The parliamentary elections held this month marked an important step in the democratization of Armenia’s political system, President Serzh Sarkisian insisted on Tuesday.
Sarkisian met with the Yerevan-based ambassadors of the United States, Russia and European nations to discuss the conduct of the April 2 vote which was won by his ruling Republican Party (HHK). The presidential press office said they also asked him questions about post-election moves planned by his administration.
“I would like to note that these elections highlighted the important progress that Armenia has made in democratization and state building,” the office quoted Sarkisian as telling the diplomats.
One of the reasons for that progress is that “in recent years we have managed to make the advancement of human rights and fundamental freedoms irreversible,” he said. Political pluralism has already taken hold in the country, he added, citing the existence of a “viable civil society.”
“I’m not saying that we have no problems to solve here,” said Sarkisian. “We need to solve a lot of problems. What I’m saying is that the foundations are already strong and that we can construct on them the building needed by our people.”
The president also pointed to his government’s September 2016 agreement with the parliamentary opposition which led to the passage of several significant amendments to the Armenian Electoral Code. He went on to praise the Organization for Security and Cooperation in Europe and other international bodies that sent hundreds of election observers to Armenia.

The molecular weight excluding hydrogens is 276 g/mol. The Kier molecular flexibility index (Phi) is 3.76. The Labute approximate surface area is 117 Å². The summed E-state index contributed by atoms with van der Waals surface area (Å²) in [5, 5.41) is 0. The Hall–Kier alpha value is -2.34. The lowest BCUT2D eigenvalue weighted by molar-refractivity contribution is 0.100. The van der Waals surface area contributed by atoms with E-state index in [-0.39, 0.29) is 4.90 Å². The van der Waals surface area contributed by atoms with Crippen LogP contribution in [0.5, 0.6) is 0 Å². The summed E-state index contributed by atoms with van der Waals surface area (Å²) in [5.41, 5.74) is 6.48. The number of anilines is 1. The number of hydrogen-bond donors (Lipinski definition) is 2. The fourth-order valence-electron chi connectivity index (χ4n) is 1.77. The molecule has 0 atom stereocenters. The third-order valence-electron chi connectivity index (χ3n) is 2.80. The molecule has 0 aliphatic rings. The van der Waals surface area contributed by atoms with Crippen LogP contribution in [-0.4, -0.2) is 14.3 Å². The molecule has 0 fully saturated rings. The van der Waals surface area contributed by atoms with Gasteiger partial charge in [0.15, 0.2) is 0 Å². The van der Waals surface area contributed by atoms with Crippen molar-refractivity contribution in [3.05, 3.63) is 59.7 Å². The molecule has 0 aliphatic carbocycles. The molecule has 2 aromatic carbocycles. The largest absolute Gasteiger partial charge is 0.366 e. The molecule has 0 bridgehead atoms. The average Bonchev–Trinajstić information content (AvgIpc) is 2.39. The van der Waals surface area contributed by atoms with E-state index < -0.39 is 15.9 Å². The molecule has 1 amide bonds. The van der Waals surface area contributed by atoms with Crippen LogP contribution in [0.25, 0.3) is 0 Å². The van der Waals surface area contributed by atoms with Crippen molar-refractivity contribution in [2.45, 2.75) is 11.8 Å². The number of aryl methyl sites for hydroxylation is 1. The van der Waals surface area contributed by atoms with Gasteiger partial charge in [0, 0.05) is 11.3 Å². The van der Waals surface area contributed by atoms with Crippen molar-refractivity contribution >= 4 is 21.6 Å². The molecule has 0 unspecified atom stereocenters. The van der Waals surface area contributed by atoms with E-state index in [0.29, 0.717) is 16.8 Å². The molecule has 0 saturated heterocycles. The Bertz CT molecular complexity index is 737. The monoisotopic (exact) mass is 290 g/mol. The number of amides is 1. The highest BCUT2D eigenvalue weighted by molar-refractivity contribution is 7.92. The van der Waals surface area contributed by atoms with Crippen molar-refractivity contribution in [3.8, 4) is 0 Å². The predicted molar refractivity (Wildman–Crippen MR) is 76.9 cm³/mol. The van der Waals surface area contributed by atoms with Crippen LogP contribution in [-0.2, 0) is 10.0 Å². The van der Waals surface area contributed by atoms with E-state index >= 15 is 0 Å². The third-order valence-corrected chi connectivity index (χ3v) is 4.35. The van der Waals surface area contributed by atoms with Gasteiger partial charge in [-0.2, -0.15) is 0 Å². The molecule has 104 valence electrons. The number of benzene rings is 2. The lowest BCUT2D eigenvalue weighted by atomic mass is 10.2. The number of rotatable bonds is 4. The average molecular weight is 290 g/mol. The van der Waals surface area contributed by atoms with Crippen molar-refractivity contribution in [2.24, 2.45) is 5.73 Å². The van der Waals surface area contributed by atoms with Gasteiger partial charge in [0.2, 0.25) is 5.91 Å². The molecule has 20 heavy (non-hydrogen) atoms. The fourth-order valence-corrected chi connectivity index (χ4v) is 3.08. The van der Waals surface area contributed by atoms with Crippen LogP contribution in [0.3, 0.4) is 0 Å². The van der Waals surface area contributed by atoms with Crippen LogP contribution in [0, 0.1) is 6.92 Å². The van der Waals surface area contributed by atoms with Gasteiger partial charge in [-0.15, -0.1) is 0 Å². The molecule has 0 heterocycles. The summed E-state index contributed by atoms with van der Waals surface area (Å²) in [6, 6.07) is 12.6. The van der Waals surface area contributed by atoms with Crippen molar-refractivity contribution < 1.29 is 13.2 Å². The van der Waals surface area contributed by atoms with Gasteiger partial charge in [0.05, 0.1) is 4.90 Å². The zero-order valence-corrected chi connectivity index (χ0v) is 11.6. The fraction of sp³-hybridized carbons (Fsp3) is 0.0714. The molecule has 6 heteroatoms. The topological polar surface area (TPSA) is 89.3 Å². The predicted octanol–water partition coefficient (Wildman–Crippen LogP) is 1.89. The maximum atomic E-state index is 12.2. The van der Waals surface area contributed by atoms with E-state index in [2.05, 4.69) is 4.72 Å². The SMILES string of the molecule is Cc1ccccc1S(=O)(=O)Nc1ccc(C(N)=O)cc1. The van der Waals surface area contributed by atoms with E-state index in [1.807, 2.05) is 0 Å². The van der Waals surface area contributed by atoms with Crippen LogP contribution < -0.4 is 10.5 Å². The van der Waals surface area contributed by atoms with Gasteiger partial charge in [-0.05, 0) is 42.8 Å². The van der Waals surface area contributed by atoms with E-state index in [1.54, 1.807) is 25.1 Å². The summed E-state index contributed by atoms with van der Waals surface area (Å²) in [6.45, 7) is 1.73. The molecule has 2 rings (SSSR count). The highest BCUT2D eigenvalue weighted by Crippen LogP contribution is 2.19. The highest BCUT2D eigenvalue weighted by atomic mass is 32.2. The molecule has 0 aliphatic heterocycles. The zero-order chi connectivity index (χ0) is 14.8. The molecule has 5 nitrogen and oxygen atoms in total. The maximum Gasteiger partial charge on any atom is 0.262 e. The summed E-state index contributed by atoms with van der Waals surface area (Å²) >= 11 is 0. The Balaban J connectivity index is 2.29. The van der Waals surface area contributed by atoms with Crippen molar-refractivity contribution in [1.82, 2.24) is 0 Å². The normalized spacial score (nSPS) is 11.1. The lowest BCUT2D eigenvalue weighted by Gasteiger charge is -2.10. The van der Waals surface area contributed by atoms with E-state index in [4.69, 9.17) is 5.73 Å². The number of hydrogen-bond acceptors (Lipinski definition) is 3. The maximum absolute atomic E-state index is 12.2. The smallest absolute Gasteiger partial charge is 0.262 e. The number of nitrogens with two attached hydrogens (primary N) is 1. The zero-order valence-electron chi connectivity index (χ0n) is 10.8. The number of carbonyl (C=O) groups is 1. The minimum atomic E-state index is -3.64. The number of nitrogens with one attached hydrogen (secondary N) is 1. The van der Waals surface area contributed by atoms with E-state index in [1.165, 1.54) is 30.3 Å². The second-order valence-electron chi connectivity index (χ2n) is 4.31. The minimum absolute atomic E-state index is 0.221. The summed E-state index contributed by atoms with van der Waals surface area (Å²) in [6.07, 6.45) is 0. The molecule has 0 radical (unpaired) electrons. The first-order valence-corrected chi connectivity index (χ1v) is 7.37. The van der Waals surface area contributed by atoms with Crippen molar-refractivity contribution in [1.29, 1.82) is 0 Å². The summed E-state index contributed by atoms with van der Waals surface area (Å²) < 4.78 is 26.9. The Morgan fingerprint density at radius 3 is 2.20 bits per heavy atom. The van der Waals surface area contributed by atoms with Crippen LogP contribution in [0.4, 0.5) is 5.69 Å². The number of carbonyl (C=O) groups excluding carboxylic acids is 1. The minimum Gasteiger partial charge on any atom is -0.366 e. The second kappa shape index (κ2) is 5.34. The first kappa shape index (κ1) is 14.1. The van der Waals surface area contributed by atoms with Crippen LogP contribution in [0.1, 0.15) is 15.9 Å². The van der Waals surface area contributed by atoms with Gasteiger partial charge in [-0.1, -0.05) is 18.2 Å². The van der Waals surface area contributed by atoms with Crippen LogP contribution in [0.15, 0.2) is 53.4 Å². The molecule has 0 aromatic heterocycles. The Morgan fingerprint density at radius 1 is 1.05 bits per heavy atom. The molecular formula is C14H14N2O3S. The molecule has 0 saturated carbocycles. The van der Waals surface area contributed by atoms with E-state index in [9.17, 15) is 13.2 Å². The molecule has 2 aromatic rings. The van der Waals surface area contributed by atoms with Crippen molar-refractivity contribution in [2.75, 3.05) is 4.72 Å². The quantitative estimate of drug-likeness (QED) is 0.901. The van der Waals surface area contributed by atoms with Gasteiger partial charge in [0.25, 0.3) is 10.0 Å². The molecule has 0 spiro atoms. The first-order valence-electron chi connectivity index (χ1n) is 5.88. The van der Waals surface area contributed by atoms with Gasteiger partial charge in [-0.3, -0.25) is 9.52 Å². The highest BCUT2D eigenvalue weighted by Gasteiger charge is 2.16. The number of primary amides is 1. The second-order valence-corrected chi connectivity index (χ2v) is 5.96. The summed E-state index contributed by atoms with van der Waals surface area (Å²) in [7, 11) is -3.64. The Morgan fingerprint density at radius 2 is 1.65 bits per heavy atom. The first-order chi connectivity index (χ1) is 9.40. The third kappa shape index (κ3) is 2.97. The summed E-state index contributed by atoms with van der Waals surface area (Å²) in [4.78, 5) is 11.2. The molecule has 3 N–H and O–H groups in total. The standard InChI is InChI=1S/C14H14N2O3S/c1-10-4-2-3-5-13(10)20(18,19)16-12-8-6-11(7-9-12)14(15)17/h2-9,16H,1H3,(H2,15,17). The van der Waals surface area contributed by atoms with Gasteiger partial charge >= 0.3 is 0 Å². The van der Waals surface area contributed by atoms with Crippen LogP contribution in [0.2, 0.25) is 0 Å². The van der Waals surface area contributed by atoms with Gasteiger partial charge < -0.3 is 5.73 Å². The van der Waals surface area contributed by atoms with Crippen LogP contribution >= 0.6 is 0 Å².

In their joint preliminary findings released on April 3, the observers representing the OSCE as well as the European Union and the Council of Europe said the Armenian authorities largely respected “fundamental freedoms” during the “well-administered” vote. But they also reported “credible information about vote-buying, and pressure on civil servants and employees of private companies.”
The EU and the U. S. echoed that conclusion, while cautiously praising the authorities’ handling of the polls. The EU’s foreign policy chief, Federica Mogherini, said through a spokesperson on April 4 that the official vote results “reflect the overall will of the Armenian people.”
Virtually all Armenian opposition groups believe that the election outcome was primarily decided by large-scale vote buying. Some of them have also alleged other irregularities, demanding that the official results be annulled.
A spokesman for Sarkisian’s HHK admitted on April 5 that vote bribes were handed out. But he insisted that they did not have a “substantial impact” on the election outcome.
The HHK leadership has made clear that Prime Minister Karen Karapetian will retain his post for now. It remains unclear, however, whether Sarkisian plans to replace him after completing his second and final presidential term in April 2018. Armenia will switch to a parliamentary system of government at that time.
Sarkisian has so far said only that he would like to have a major “security” role in the country’s leadership after his presidency. His press office did not say whether he discussed his political future with the foreign envoys.